2 Answers | Add Yours
At the beginning of the balcony scene (Act II, scene ii) Juliet is professing her affection for Romeo to what she assumes is an empty orchard. She has no clue that Romeo is actually standing in the shadows beneath her. When he reveals himself he had the upperhand, as he now knows of her feelings. Juliet presses him, then, to express his own feelings. As the conversation continues both Romeo and Juliet profess their love for one another and the desire to get married. Juliet, however, is torn between the love she feels and the logic of the situation--namely, that this is all too rushed and that she is a Capulet and he a Montague. Romeo, on the other hand, (and as always) proceeds full stream ahead without any thought to the logic consequences of such emotions.
I find Juliet to be the thinker in Act II. Juliet wonders why so much emphasis in life has to be put on identity. Thus, she references what is in a name, specifically Romeo Montague's.
Juliet fears for his safety as her kinsmen would kill him if they found him there. Later, she doesn't want him to think she is "too quickly won." This shows she has concern about her reputation with Romeo. She references how fast she is falling for him, but that's not really like her.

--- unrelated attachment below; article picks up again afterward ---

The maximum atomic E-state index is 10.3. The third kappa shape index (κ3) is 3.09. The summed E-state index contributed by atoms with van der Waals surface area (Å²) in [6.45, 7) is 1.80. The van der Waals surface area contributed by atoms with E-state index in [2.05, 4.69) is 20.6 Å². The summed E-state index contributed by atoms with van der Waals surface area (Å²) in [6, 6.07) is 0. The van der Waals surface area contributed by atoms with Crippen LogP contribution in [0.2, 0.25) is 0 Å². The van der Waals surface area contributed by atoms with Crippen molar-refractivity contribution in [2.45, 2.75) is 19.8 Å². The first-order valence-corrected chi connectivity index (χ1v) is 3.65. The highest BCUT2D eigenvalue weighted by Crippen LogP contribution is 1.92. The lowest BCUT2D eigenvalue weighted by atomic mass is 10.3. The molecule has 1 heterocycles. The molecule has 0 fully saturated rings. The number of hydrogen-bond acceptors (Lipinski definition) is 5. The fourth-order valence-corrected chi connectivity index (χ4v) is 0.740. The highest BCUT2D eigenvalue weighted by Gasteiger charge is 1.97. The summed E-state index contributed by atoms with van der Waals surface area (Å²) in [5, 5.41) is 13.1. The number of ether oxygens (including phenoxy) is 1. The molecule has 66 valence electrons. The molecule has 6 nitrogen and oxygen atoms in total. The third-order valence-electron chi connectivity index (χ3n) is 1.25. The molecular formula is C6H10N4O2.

Romeo on the other hand is completely impulsive. He has no fear of being there, he loves her deeply already and is ready to swear a vow to her tonight.
Juliet is a little apprehensive, thus she notes this situation is "too rash, too sudden, too ill-advised." Romeo tries to talk her out of that perspective and succeeds committing to meet one she would send to him tomorrow to learn of the plan after he meets with a friar.
Under normal circumstances, Juliet strikes me as one who wants to think through things, whereas Romeo just does what he feels in the moment.
We’ve answered 319,207 questions. We can answer yours, too.Ask a question